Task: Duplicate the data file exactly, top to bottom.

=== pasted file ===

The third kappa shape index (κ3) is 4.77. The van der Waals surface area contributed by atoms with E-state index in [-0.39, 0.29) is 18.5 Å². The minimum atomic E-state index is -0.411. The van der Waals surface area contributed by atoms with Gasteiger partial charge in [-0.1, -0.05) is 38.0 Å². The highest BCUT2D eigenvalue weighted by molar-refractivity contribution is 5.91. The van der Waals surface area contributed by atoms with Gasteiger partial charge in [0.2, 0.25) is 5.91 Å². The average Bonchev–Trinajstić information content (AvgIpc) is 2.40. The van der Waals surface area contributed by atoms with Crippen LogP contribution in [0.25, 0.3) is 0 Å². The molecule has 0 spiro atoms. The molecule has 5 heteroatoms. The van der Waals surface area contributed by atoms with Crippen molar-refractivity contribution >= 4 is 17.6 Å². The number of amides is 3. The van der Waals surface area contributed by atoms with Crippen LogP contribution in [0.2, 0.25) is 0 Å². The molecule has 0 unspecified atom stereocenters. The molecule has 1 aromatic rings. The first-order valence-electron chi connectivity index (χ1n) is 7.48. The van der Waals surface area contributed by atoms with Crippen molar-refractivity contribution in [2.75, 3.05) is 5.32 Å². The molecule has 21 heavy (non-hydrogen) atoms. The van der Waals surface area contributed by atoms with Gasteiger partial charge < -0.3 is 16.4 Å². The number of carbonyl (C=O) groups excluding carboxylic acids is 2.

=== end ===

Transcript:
The third kappa shape index (κ3) is 4.77. The van der Waals surface area contributed by atoms with E-state index in [-0.39, 0.29) is 18.5 Å². The minimum atomic E-state index is -0.411. The van der Waals surface area contributed by atoms with Gasteiger partial charge in [-0.1, -0.05) is 38.0 Å². The highest BCUT2D eigenvalue weighted by molar-refractivity contribution is 5.91. The van der Waals surface area contributed by atoms with Gasteiger partial charge in [0.2, 0.25) is 5.91 Å². The average Bonchev–Trinajstić information content (AvgIpc) is 2.40. The van der Waals surface area contributed by atoms with Crippen LogP contribution in [0.25, 0.3) is 0 Å². The molecule has 0 spiro atoms. The molecule has 5 heteroatoms. The van der Waals surface area contributed by atoms with Crippen molar-refractivity contribution >= 4 is 17.6 Å². The number of amides is 3. The van der Waals surface area contributed by atoms with Crippen LogP contribution in [0.2, 0.25) is 0 Å². The molecule has 0 unspecified atom stereocenters. The molecule has 1 aromatic rings. The first-order valence-electron chi connectivity index (χ1n) is 7.48. The van der Waals surface area contributed by atoms with Crippen molar-refractivity contribution in [2.75, 3.05) is 5.32 Å². The molecule has 21 heavy (non-hydrogen) atoms. The van der Waals surface area contributed by atoms with Gasteiger partial charge < -0.3 is 16.4 Å². The number of carbonyl (C=O) groups excluding carboxylic acids is 2.